In a second-hand cardboard box, within one of Forest Gahn’s drawers lies one of the oldest specimens of its kind. It looks similar to a starfish, but its arms divide further and it stems from a long stalk. It is a marine animal called a crinoid, found by Gahn within a day’s drive of BYU-Idaho.
Gahn, a BYU-I faculty member in the Geology Department, first gained interest in geology in high school. He enjoyed the way geology relates to many other types of sciences and was interested in the history of life.
“Once I took that class, I had a pretty good idea that was what I wanted to do with the rest of my life,” Gahn said.
Gahn attended Ricks College and received his bachelor’s degree at BYU. He then received his master’s degree in Cincinnati. After completing a doctorate degree at the University of Michigan, he taught for a year at BYU-Idaho. He planned to stay on as a teacher and applied for a full-time position but became interested in a research fellowship with the Smithsonian Institution focused on crinoid fossils.
When Gahn was offered the teaching position at BYU-Idaho, he didn’t know if he would be accepted for the fellowship with the Smithsonian Institution
and ultimately turned down the teaching position.
“If I didn’t get that, I would have had nothing — no job. No future in some ways,” Gahn said. “It was a really tough thing to do with a lot of uncertainty.”
Still, Gahn knew he had to hold out for the Smithsonian fellowship.
“It was kind of a dream opportunity,” Gahn said. “If I had to turn it down, I would regret it for the rest of my life. If that door opened and I couldn’t walk through it because of a previous obligation, I would’ve regretted it for the rest of my life. I took a leap of faith and I won.”
Elder David A. Bednar, then president of BYU-Idaho, still decided to hire Gahn without pay, enabling him to work at BYU-I after completing the fellowship.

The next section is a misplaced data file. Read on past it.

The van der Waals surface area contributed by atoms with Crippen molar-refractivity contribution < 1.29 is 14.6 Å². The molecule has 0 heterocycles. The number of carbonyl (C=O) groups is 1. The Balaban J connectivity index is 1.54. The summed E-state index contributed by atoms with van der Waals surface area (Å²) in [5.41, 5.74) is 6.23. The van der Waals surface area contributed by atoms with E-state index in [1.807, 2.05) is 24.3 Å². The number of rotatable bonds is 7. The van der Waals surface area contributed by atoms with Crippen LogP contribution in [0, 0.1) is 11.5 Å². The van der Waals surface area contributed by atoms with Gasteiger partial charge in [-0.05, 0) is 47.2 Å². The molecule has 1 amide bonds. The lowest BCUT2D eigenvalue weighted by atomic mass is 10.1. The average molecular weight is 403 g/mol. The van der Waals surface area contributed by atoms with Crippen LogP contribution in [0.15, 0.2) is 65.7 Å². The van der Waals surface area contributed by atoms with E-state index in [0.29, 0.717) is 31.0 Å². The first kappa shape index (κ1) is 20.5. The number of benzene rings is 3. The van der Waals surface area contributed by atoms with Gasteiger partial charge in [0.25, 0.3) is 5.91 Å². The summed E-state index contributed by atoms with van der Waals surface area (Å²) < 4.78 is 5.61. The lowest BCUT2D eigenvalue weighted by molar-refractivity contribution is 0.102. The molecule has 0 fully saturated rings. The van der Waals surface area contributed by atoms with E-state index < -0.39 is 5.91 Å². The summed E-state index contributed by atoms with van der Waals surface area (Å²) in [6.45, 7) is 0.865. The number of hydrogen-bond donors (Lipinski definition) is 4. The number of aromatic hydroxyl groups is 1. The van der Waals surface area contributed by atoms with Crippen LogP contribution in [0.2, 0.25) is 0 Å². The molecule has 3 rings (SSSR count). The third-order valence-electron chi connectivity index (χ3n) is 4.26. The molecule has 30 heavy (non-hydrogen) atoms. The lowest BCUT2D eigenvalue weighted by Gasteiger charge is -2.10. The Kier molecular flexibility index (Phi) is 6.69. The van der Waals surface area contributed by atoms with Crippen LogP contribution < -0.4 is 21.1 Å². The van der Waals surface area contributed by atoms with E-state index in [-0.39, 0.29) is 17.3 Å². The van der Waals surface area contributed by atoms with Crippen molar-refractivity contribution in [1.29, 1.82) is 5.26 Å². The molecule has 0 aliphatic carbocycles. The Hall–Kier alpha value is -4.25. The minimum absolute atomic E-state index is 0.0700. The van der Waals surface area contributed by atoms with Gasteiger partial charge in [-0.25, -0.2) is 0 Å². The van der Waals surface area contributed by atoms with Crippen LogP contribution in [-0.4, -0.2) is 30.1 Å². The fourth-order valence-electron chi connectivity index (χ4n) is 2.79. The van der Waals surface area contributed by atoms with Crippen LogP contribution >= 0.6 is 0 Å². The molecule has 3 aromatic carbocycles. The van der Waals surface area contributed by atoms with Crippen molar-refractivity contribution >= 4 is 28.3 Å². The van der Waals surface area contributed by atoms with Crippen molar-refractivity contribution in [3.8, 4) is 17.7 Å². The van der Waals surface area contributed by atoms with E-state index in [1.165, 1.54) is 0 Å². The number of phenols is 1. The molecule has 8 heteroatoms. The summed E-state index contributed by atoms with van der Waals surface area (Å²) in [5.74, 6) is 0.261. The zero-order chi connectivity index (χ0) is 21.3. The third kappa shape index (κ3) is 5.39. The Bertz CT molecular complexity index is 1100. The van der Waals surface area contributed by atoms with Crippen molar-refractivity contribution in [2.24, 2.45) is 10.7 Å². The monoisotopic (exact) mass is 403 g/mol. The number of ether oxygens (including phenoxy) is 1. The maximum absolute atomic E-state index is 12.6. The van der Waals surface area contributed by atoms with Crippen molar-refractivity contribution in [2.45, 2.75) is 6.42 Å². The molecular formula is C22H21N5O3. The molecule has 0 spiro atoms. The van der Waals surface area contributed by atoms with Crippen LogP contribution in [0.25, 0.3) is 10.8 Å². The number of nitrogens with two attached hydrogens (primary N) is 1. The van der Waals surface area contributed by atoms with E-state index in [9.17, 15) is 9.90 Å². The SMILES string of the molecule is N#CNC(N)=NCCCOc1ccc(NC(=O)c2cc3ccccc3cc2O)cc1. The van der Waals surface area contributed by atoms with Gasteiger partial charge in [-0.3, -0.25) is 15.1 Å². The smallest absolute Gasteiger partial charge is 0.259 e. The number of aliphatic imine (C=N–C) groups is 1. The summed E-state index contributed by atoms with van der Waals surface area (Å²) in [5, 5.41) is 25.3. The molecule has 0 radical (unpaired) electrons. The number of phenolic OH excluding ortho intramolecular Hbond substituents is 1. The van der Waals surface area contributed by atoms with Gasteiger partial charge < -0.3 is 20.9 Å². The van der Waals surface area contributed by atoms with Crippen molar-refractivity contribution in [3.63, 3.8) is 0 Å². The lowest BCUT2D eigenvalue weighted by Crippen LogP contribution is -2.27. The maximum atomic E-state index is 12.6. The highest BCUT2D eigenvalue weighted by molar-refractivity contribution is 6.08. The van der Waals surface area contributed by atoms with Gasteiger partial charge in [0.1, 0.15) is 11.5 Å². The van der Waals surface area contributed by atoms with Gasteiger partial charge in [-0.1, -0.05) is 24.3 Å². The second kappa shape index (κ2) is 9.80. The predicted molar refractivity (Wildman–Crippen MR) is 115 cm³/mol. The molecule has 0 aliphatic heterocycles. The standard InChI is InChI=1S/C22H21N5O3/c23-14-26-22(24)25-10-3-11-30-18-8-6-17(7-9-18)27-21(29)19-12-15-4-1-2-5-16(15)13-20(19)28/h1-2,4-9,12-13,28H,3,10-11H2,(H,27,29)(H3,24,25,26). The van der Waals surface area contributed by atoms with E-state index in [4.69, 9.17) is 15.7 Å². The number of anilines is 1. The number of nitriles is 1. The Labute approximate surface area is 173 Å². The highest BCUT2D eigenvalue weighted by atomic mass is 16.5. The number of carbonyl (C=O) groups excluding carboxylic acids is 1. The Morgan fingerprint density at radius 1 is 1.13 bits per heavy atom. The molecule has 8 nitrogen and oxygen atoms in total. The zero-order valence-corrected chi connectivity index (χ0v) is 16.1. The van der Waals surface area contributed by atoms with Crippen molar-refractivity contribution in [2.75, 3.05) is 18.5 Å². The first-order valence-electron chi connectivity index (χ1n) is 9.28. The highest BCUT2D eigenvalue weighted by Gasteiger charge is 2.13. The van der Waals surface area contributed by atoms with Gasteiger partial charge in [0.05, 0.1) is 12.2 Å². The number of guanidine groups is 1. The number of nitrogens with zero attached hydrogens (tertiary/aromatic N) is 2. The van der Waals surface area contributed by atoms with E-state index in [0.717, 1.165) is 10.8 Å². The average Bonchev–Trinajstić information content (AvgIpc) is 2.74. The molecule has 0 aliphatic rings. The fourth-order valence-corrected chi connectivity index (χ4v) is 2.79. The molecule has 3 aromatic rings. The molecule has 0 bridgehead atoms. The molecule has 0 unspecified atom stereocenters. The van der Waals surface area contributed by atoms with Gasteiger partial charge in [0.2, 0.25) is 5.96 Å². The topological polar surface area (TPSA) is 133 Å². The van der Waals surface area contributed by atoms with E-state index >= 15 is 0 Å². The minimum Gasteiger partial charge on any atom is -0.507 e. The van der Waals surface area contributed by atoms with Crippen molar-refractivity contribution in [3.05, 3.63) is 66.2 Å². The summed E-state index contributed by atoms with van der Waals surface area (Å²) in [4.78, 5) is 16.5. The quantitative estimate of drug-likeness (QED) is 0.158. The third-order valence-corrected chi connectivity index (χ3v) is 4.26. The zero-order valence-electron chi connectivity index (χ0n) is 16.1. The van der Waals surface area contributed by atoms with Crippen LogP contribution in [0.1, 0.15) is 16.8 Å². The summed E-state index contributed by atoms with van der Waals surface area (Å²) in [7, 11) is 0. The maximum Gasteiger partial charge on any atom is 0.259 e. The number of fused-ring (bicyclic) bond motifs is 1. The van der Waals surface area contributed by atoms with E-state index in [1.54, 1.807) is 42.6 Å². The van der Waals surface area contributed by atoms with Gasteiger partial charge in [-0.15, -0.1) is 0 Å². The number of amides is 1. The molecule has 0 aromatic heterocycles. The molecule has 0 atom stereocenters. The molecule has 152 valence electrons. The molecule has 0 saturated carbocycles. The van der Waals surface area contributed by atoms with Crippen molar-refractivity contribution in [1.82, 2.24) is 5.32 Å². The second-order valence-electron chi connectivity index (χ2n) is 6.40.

“It was really a situation of, wow, you can have your cake and eat it too,” Gahn said.
Gahn believes his research with the Smithsonian Institution prepared him to be a better teacher.
“It was a win for me: providing me with additional professional opportunities, a win for the Institution because they were interested in building experience among the faculty and a win for the students because I would come back with experiences to share and the ability to open doors,” Gahn said.
The Smithsonian Institution reinvigorated Gahn’s passion for research. He met energetic and expert researchers and saw the behind the scenes of what he considers to be one of the most important museums in the world.
“It really allowed me to apply my passion to questions I found very interesting and engaging,” Gahn said. “There was a tremendous amount of freedom.”
After three years he returned to BYU-I, despite the opportunity to stay at the Smithsonian Institution because he missed teaching.
“It was a very abrupt change,” Gahn said. “Research is a very solitary endeavor, and I like to share ideas and engage with others. I wanted a mix of research and teaching.”
Gahn has found ways to continue researching at BYU-Idaho. Some of the fossils he is most interested in can be found in the mountains near Rexburg.
“I can keep being a crinoid paleontologist in the backyard of BYU-Idaho,” Gahn said.